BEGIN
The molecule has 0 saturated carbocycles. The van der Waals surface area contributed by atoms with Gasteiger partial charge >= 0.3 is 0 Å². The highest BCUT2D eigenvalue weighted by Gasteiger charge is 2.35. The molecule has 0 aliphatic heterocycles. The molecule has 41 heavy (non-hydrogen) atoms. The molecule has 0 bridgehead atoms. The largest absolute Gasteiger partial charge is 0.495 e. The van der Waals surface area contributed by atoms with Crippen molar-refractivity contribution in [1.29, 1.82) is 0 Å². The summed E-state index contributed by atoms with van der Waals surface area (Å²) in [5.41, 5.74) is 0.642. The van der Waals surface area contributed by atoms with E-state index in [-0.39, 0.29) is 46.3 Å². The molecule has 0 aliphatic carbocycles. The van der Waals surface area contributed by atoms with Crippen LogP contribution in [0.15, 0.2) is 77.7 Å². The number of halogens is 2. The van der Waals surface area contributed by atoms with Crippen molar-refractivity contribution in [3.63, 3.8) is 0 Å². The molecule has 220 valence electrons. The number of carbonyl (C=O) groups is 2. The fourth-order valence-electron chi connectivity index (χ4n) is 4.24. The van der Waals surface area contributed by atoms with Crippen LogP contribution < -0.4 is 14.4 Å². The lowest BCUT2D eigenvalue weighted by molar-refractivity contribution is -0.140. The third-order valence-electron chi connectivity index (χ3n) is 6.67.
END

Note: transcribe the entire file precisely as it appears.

The molecule has 0 saturated carbocycles. The van der Waals surface area contributed by atoms with Gasteiger partial charge >= 0.3 is 0 Å². The highest BCUT2D eigenvalue weighted by Gasteiger charge is 2.35. The molecule has 0 aliphatic heterocycles. The molecule has 41 heavy (non-hydrogen) atoms. The molecule has 0 bridgehead atoms. The largest absolute Gasteiger partial charge is 0.495 e. The van der Waals surface area contributed by atoms with Crippen molar-refractivity contribution in [1.29, 1.82) is 0 Å². The summed E-state index contributed by atoms with van der Waals surface area (Å²) in [5.41, 5.74) is 0.642. The van der Waals surface area contributed by atoms with E-state index in [-0.39, 0.29) is 46.3 Å². The molecule has 0 aliphatic carbocycles. The van der Waals surface area contributed by atoms with Crippen LogP contribution in [0.15, 0.2) is 77.7 Å². The number of halogens is 2. The van der Waals surface area contributed by atoms with Crippen molar-refractivity contribution in [3.63, 3.8) is 0 Å². The molecule has 220 valence electrons. The number of carbonyl (C=O) groups is 2. The fourth-order valence-electron chi connectivity index (χ4n) is 4.24. The van der Waals surface area contributed by atoms with Crippen LogP contribution < -0.4 is 14.4 Å². The lowest BCUT2D eigenvalue weighted by molar-refractivity contribution is -0.140. The third-order valence-electron chi connectivity index (χ3n) is 6.67.